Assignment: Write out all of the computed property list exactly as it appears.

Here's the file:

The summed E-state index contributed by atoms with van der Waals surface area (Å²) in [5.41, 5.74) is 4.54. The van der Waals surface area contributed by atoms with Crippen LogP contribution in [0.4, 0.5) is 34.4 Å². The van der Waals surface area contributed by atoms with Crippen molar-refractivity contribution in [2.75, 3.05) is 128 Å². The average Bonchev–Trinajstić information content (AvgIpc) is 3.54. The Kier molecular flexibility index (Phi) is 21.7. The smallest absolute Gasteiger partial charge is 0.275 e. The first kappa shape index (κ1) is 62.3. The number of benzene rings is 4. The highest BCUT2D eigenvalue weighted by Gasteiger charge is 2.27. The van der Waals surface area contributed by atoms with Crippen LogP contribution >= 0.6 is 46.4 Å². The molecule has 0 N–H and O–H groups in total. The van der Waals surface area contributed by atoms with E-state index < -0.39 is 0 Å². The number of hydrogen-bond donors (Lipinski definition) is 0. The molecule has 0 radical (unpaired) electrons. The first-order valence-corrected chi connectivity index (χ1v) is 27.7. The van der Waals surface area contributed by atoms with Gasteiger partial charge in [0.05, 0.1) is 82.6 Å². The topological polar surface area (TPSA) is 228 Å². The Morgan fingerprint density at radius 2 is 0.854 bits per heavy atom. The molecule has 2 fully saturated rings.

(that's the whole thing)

The summed E-state index contributed by atoms with van der Waals surface area (Å²) in [5.41, 5.74) is 4.54. The van der Waals surface area contributed by atoms with Crippen LogP contribution in [0.4, 0.5) is 34.4 Å². The van der Waals surface area contributed by atoms with Crippen molar-refractivity contribution in [2.75, 3.05) is 128 Å². The average Bonchev–Trinajstić information content (AvgIpc) is 3.54. The Kier molecular flexibility index (Phi) is 21.7. The smallest absolute Gasteiger partial charge is 0.275 e. The first kappa shape index (κ1) is 62.3. The number of benzene rings is 4. The highest BCUT2D eigenvalue weighted by Gasteiger charge is 2.27. The van der Waals surface area contributed by atoms with Crippen LogP contribution >= 0.6 is 46.4 Å². The molecule has 0 N–H and O–H groups in total. The van der Waals surface area contributed by atoms with E-state index < -0.39 is 0 Å². The number of hydrogen-bond donors (Lipinski definition) is 0. The molecule has 0 radical (unpaired) electrons. The first-order valence-corrected chi connectivity index (χ1v) is 27.7. The van der Waals surface area contributed by atoms with Gasteiger partial charge in [0.05, 0.1) is 82.6 Å². The topological polar surface area (TPSA) is 228 Å². The Morgan fingerprint density at radius 2 is 0.854 bits per heavy atom. The molecule has 2 fully saturated rings.